Whispers of murder, neighbors blackmailed, children gone missing, rumors of shadows come to life.
The Shimat were still called old wives’ tales, but the underlying fear plagued every southern home. Even though the old farmer had not recognized all the signs of their presence in his life, Adesina did. She saw their hidden power shape the world around them for their personal gain.
The final memory shown to Adesina was of the old farmer’s death.
He and his aged wife were taken from their home to a dark, unknown room. Three Shimat began questioning them about a visitor they had had in their home.
The old man of the memory shook his head in genuine confusion. “I dunno’ know what ye mean. We be takin’ no visitors.”
The first Shimat smiled unpleasantly. “Do not make this harder on yourselves. Tell us what we need to know, and you will be spared.”
Adesina knew from his tone of voice that the old couple would not live no matter what information they gave him.
Still, they tried to convince him that they didn’t know what he was talking about. The Shimat looked at each other in a twisted sort of anticipation and began torturing their prisoners.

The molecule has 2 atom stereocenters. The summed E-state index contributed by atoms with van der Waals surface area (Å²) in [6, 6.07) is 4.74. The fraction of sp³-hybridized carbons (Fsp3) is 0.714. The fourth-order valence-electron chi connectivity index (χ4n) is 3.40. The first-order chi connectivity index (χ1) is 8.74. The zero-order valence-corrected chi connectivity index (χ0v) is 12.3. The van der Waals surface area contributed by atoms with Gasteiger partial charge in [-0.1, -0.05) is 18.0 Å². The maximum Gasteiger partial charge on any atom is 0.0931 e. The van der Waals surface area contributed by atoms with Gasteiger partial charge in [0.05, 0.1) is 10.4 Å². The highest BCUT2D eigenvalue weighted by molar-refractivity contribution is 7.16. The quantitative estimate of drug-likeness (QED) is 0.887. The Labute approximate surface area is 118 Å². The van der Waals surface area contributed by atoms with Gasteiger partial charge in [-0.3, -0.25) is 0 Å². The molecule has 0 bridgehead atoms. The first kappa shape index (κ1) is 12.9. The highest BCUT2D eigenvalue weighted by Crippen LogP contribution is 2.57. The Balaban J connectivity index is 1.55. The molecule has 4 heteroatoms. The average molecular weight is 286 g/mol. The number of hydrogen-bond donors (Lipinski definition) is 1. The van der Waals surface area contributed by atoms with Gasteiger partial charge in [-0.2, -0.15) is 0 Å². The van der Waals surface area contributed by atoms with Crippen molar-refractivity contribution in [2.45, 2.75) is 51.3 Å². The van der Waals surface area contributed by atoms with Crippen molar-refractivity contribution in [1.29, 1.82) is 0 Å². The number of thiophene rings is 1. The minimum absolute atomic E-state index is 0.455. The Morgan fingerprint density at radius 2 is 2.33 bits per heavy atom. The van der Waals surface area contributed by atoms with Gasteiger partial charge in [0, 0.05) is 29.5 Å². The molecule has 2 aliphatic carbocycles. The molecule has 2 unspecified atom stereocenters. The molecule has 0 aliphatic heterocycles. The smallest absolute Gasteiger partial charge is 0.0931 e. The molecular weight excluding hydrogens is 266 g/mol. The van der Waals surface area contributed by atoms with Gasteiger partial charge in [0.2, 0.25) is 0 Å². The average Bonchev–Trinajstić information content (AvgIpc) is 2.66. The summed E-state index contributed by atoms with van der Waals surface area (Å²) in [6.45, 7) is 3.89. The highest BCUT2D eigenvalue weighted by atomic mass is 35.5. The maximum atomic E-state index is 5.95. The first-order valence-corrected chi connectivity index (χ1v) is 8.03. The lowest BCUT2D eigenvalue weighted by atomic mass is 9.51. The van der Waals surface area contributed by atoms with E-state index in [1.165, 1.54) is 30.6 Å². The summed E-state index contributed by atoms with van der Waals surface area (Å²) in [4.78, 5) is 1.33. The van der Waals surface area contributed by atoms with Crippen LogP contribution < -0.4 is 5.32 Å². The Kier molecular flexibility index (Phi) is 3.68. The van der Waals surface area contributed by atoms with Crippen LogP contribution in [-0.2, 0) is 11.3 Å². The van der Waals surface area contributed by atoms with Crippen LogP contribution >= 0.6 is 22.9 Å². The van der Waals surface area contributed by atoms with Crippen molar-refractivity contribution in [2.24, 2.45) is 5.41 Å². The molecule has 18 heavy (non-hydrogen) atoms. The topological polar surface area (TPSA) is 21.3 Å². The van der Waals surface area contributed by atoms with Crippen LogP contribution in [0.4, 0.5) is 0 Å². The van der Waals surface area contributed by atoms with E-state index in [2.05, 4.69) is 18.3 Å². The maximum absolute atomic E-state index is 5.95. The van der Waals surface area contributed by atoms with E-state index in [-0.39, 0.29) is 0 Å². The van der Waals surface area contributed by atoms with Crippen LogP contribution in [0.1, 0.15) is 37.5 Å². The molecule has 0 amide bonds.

Adesina couldn’t bring herself to watch the horror before her. She jerked her hand free in order to stop her ears.
The flash of light returned her to the cottage, where the old woman was patiently waiting. The abrupt return left the young woman feeling disoriented, but not enough to drive from her mind what she had seen. She gripped the armrests of the chair she occupied, feeling nauseated.
She felt her mother’s arms pull her in. “Ma’eve? Are you all right, love?”
Adesina had noticed that while Dreaming she was much more emotional. It probably had to do with the connection with her vyala. She didn’t know how to handle the overwhelming feelings washing over her in waves. She struggled to breath, trying to tame the grief and despair crushing her chest.She used her vyala to send her back to her own world, jerking her out of the Dream. Adesina laid on her back, staring at the night sky, sobbing quietly.